Iowa native and one-man band William Elliot Whitmore opened his set with a banjo and foot drum-based dirge that sounded as if he was channeling a spirit of the Delta that had one foot in the grave and the other on a banana peel. His vocals sounded like what I imagine Tom Waits would sound like if he'd had less whiskey and cigars in his younger days.
Whether strumming his banjo or guitar or pounding out the beat with his foot drum, Whitmore's stripped-down, stark sound accompanied his lyrics of love, loss, prison, hard work and crooked cops and politicians perfectly. Good bluesmen don't play the blues, they live it. If I'd have closed my eyes, I could have easily been at a dusty road stop in the deep South, listening to a drifter playing to get enough cash to make it to his next stop.
Trampled by Turtles hit the stage next, starting with a slower ballad that highlighted their fantastic vocal harmonies and skill with their instruments. Shortly after, they opened into their trademark sound, what to me sounds like the bluegrass equivalent of speed metal. Their playing was technically flawless, their hands a blur of strumming, picking and fretting away at high speed.
I'm not sure if it was my location in the venue, the overall mix coming out of the speakers or a combination of the two but when the band kicked it into overdrive it became hard to hear what was going on. You could see that very complex pieces were being played, but the finesse was overshadowed by the massive sound coming out of the PA. I also found that the lack of detail coming out through the system made a lot of their faster songs sound like the last 30 seconds of the Who classic "Baba O'Riley." That's not necessarily a bad thing, but I think a little less volume would have done just to the band's sonic palette.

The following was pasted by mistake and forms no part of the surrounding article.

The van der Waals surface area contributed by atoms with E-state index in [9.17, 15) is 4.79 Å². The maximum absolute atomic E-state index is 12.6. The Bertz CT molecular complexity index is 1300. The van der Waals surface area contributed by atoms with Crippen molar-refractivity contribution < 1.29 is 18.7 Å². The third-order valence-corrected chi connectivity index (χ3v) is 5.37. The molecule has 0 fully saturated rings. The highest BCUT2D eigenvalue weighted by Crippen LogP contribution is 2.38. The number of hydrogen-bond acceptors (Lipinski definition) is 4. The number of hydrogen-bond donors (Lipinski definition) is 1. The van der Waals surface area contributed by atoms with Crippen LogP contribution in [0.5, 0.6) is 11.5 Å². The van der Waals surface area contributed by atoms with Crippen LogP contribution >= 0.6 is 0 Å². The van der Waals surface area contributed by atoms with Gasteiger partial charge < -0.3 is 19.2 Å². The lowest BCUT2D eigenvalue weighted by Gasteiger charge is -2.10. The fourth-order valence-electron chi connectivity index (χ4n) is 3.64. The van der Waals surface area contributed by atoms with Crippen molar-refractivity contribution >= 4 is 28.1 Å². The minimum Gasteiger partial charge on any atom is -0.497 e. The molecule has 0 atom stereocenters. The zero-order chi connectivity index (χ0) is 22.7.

Despite my complaints about the sound levels, Trampled by Turtles put on a great show. They changed between fast and slower tunes enough to keep everyone on their toes. The sheer talent of those five guys was abundantly clear. I especially enjoyed Ryan Young's fiddle playing on the slower tunes. I've seen some great fiddle players this past year, but I haven't seen many who were that expressive with their instrument.
Highlights of the show for me were "Victory," "Wait So Long" and their encore which consisted of fantastic covers of the folk tune "Sloop John B" and the Pixies classic "Where is My Mind."